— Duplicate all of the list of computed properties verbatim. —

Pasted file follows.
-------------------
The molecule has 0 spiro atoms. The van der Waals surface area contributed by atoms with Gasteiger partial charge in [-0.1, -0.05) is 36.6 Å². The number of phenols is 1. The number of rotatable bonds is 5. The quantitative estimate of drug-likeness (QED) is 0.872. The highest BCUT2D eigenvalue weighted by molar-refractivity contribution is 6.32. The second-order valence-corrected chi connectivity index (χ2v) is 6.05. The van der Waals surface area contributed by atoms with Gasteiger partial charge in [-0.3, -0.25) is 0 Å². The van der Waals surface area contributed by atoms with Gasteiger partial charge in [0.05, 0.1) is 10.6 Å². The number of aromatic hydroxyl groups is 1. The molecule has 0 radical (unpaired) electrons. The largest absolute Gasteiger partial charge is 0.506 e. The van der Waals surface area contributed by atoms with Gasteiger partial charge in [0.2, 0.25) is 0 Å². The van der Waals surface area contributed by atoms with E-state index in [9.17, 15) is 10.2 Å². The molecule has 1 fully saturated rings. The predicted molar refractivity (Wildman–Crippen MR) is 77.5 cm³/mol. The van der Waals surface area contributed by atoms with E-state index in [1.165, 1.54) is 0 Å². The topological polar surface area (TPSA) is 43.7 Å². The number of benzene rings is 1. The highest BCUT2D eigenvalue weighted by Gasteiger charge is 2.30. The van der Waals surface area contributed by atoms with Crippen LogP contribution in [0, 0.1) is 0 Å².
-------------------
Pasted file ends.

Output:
The molecule has 0 spiro atoms. The van der Waals surface area contributed by atoms with Gasteiger partial charge in [-0.1, -0.05) is 36.6 Å². The number of phenols is 1. The number of rotatable bonds is 5. The quantitative estimate of drug-likeness (QED) is 0.872. The highest BCUT2D eigenvalue weighted by molar-refractivity contribution is 6.32. The second-order valence-corrected chi connectivity index (χ2v) is 6.05. The van der Waals surface area contributed by atoms with Gasteiger partial charge in [-0.3, -0.25) is 0 Å². The van der Waals surface area contributed by atoms with Gasteiger partial charge in [0.05, 0.1) is 10.6 Å². The number of aromatic hydroxyl groups is 1. The molecule has 0 radical (unpaired) electrons. The largest absolute Gasteiger partial charge is 0.506 e. The van der Waals surface area contributed by atoms with Gasteiger partial charge in [0.2, 0.25) is 0 Å². The van der Waals surface area contributed by atoms with E-state index in [9.17, 15) is 10.2 Å². The molecule has 1 fully saturated rings. The predicted molar refractivity (Wildman–Crippen MR) is 77.5 cm³/mol. The van der Waals surface area contributed by atoms with E-state index in [1.165, 1.54) is 0 Å². The topological polar surface area (TPSA) is 43.7 Å². The number of benzene rings is 1. The highest BCUT2D eigenvalue weighted by Gasteiger charge is 2.30. The van der Waals surface area contributed by atoms with Crippen LogP contribution in [0, 0.1) is 0 Å².